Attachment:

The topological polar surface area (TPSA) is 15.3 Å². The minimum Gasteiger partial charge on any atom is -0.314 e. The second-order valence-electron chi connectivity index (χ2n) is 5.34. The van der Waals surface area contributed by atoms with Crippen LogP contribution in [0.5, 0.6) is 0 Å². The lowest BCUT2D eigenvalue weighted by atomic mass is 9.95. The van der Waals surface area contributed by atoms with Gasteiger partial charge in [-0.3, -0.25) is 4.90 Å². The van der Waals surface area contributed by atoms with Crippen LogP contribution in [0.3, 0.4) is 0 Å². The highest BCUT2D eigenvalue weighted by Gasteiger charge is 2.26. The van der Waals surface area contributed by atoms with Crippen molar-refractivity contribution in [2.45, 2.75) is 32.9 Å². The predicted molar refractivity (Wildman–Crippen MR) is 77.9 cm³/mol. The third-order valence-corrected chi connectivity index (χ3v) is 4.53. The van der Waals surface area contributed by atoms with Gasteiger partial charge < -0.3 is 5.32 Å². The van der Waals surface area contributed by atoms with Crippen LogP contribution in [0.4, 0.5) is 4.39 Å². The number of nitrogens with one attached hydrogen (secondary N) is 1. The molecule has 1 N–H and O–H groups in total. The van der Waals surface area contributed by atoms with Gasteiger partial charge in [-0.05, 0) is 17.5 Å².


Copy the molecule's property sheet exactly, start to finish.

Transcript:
The topological polar surface area (TPSA) is 15.3 Å². The minimum Gasteiger partial charge on any atom is -0.314 e. The second-order valence-electron chi connectivity index (χ2n) is 5.34. The van der Waals surface area contributed by atoms with Crippen LogP contribution in [0.5, 0.6) is 0 Å². The lowest BCUT2D eigenvalue weighted by atomic mass is 9.95. The van der Waals surface area contributed by atoms with Gasteiger partial charge in [-0.3, -0.25) is 4.90 Å². The van der Waals surface area contributed by atoms with Crippen LogP contribution in [0.3, 0.4) is 0 Å². The highest BCUT2D eigenvalue weighted by Gasteiger charge is 2.26. The van der Waals surface area contributed by atoms with Crippen molar-refractivity contribution in [2.45, 2.75) is 32.9 Å². The predicted molar refractivity (Wildman–Crippen MR) is 77.9 cm³/mol. The third-order valence-corrected chi connectivity index (χ3v) is 4.53. The van der Waals surface area contributed by atoms with Gasteiger partial charge < -0.3 is 5.32 Å². The van der Waals surface area contributed by atoms with Crippen LogP contribution in [0.4, 0.5) is 4.39 Å². The number of nitrogens with one attached hydrogen (secondary N) is 1. The molecule has 1 N–H and O–H groups in total. The van der Waals surface area contributed by atoms with Gasteiger partial charge in [-0.05, 0) is 17.5 Å².